up syncdev eth2 syncpeer 172.16.1.1

The use of syncpeer is relevant in a two host CARP configuration, and especially when the synchronisation wire is shared with other devices (i.e. insecure.)

Failing Over

The carp system monitors at least three mechanisms to determine whether the CARP interface should be in the MASTER or BACKUP state.

Exploring these, is a good way of gaining better understanding of how and why your hosts will fail between each other.

  • Forced Physical Failure
  • Advertising SKEW
  • DEMOTE Counter

Forced Physical Failure

[Ref: carp, ifconfig]

Disabling a CARP Interface can be achieved through physically disconnecting the interface, or by using the ifconfig utility to disable the interface.

ifconfig carp0 down

Increase ADVSKEW

[Ref: carp, ifconfig]

Another method for failing an carp interface, is to change the frequency of carp advertisements (the most frequent gaining MASTER status.) Increasing the time between carp advertisements allows another CARP host to take over MASTER status.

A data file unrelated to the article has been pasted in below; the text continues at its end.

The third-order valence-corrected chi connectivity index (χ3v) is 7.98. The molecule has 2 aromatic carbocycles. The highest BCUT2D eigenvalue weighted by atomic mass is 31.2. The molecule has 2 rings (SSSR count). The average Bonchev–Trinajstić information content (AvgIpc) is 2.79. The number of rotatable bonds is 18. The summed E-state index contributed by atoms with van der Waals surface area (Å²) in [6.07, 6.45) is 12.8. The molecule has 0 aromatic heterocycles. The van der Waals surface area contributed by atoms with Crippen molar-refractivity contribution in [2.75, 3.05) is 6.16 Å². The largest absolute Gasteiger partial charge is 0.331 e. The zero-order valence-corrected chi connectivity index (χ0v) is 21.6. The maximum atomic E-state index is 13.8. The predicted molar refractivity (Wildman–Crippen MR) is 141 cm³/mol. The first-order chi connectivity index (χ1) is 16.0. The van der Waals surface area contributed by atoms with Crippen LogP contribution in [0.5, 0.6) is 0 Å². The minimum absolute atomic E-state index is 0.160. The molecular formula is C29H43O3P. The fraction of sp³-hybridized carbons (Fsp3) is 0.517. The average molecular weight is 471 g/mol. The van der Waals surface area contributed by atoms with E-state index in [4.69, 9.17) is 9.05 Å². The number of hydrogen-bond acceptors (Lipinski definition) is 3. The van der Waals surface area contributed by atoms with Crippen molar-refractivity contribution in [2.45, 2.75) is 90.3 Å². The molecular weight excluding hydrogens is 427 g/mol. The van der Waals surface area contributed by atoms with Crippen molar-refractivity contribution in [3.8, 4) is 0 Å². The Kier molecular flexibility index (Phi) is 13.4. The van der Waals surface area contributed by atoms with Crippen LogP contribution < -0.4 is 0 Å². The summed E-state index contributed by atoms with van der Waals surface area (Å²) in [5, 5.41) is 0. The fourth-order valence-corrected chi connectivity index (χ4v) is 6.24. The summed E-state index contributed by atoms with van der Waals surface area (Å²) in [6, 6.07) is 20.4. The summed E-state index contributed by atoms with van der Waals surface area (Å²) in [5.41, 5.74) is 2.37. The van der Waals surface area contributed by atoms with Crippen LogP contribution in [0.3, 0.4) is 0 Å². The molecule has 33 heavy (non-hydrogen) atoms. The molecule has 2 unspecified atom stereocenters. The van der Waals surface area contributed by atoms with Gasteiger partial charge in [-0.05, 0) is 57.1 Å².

Use something like:

ifconfig carp0 advskew 254

Obviously, if you want to return the node back to MASTER, then you can reset the advertising skew advskew to a number lower than the advskew on the other server.

Advantage: Interface is still functional.

Increase demote count

[Ref: From ifconfig]

ifconfig -g group-name [[-]carpdemote [number]]

-g group-name
        Specify the group.

carpdemote [number]
        Increase carp(4) demote count for given interface group by
        number. If number is omitted, it is increased by 1.

-carpdemote [number]
        Decrease carp(4) demote count for given interface group by
        number. If number is omitted, it is decreased by 1.

Demote works on carp groups, so to sample our carp0 interface we need it in a group, with something like the below:

ifconfig carp0 group test

From which we can now confirm the carp demote count using

ifconfig -g test
test: carp demote count 0

We can increase the demote count, using the above sample as in:

ifconfig -g test carpdemote 50
ifconfig -g test
test: carp demote count 50

Advantage: Interface is still functional.

Related Links

There are various links, some listed below, with more indepth discussion of the CARP protocol, and underpinnings.